“First, I would look at all the teams that are in the running,” Bradberry said when asked about how he would approach free agency. “Of course, that’s when you look at the numbers, you look at the roster, you look at the city, the area. There are a lot of variables that factor into that decision.”
That could be bad news for the Eagles if they hope to pair the 29-year-old Bradberry alongside Darius Slay for next season or beyond.
Javon Hargrave admitted that his next contract was on his mind during the spring, but that he’s settled into the rhythm of the season and hasn’t recently looked into the future. The defensive tackle is in the last year of the $39 million deal he signed in March 2020.
Hargrave has been the Eagles’ best all-around interior lineman the last two seasons and has 15½ sacks over that 29-game span. He somewhat slipped under the free-agent radar three years ago, so it’s possible there will be more interest, even if he turns 30 in February.
He doesn’t receive near the accolades of his fellow O-linemen, but right guard Isaac Seumalo has been almost as reliable as any of them. He hasn’t missed a beat since coming back from a season-ending foot injury. The Eagles have replacements waiting in the wings, but the 29-year-old may not be too expensive, and Roseman values the trenches.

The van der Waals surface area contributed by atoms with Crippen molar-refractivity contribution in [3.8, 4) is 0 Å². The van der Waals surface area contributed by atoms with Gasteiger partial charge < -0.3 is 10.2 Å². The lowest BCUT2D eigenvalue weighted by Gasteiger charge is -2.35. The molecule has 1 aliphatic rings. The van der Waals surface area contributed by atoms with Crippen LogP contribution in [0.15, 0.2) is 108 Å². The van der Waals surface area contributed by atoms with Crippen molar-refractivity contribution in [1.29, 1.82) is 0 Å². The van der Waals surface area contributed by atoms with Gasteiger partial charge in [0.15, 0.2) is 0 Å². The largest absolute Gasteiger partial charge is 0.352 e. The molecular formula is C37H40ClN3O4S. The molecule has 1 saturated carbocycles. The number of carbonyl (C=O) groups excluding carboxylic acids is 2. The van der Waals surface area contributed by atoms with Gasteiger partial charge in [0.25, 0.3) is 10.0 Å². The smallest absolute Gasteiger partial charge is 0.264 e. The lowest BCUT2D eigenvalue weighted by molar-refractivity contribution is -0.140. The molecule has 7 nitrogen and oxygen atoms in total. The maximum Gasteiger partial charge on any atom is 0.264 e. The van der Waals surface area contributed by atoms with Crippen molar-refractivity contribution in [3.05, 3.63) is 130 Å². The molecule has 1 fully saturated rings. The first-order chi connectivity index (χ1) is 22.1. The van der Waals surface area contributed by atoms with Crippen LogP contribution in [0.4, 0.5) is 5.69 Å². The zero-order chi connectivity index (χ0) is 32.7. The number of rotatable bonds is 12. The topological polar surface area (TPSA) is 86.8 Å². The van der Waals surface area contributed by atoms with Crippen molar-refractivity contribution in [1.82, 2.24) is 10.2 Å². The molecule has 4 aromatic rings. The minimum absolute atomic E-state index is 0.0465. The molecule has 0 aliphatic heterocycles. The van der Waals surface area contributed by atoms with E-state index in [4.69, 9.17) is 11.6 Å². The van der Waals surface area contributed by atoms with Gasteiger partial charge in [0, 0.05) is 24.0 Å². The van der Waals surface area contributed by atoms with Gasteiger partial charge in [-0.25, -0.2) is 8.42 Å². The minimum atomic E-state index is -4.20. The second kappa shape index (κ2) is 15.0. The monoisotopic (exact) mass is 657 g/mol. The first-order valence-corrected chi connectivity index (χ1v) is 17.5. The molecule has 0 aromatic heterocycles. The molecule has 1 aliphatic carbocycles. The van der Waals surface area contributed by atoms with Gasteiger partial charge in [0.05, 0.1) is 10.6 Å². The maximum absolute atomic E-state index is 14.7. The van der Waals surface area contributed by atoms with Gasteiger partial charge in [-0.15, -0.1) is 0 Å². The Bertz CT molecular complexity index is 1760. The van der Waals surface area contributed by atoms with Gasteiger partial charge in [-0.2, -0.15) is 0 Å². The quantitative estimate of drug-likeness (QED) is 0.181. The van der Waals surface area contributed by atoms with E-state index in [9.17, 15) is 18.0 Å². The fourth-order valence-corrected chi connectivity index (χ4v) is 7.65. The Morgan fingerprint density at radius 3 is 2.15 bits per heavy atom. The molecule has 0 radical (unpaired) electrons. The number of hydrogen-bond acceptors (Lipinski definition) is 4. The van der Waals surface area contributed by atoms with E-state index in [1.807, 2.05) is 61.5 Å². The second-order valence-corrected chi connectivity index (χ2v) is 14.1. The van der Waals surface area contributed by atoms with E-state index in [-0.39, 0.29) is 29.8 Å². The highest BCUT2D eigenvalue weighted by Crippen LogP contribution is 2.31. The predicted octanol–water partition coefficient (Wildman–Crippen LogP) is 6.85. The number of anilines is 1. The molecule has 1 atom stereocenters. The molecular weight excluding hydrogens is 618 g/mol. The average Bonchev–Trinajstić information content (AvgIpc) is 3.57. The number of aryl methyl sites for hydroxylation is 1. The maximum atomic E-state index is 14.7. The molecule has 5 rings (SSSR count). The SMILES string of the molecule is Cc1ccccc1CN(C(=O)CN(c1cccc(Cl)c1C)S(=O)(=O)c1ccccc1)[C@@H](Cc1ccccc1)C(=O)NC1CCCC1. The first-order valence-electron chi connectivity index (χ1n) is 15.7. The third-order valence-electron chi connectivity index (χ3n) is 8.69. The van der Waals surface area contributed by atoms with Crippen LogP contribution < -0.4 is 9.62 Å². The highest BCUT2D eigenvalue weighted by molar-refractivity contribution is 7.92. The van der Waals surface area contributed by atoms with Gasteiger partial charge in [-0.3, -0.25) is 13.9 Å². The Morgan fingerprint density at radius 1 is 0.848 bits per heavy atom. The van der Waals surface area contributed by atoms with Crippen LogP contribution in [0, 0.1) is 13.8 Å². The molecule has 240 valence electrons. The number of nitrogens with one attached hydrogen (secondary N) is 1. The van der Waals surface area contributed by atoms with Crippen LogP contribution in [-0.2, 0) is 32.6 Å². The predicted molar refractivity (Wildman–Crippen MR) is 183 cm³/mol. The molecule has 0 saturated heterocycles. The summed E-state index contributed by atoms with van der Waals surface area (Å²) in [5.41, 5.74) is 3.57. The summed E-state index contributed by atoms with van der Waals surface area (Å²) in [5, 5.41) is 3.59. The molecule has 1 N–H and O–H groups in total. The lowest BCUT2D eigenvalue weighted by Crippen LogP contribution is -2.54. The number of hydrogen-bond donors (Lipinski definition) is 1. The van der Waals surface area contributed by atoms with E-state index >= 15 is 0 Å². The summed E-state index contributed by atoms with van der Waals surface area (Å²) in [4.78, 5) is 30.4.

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If Jason Kelce wants to play another year, how could the Eagles say no? They may have drafted Cam Jurgens in the second round expecting the end to be near, but Kelce still is competing at an All-Pro level.
The gut feeling here is that the 35-year-old will retire after the season, even if it doesn’t end with another ring. But if Kelce wants to roll it back, Jurgens could slide to guard, which would make Seumalo expendable.
Fletcher Cox isn’t quite in the same category in terms of being able to call his own shot. He nearly left after the Eagles released him last offseason. But he appears to want to end his career with the team that drafted him and may be willing to take yet another pay cut as a role player. Cox has been regressing for years, but when he turns it on, he still can be disruptive.
In terms of construction, the Eagles need bottom-roster players who they can trust but don’t cost a lot. For various reasons, the following are unlikely to get competitive offers that would draw them away from the comfort of their current team.
Maybe the Eagles let them walk, but each has accepted their role on the team from starter (safety Marcus Epps), to backup (receiver Zach Pascal and running back Boston Scott), to reserve (guard Sua Opeta) to long snapper (Rick Lovato).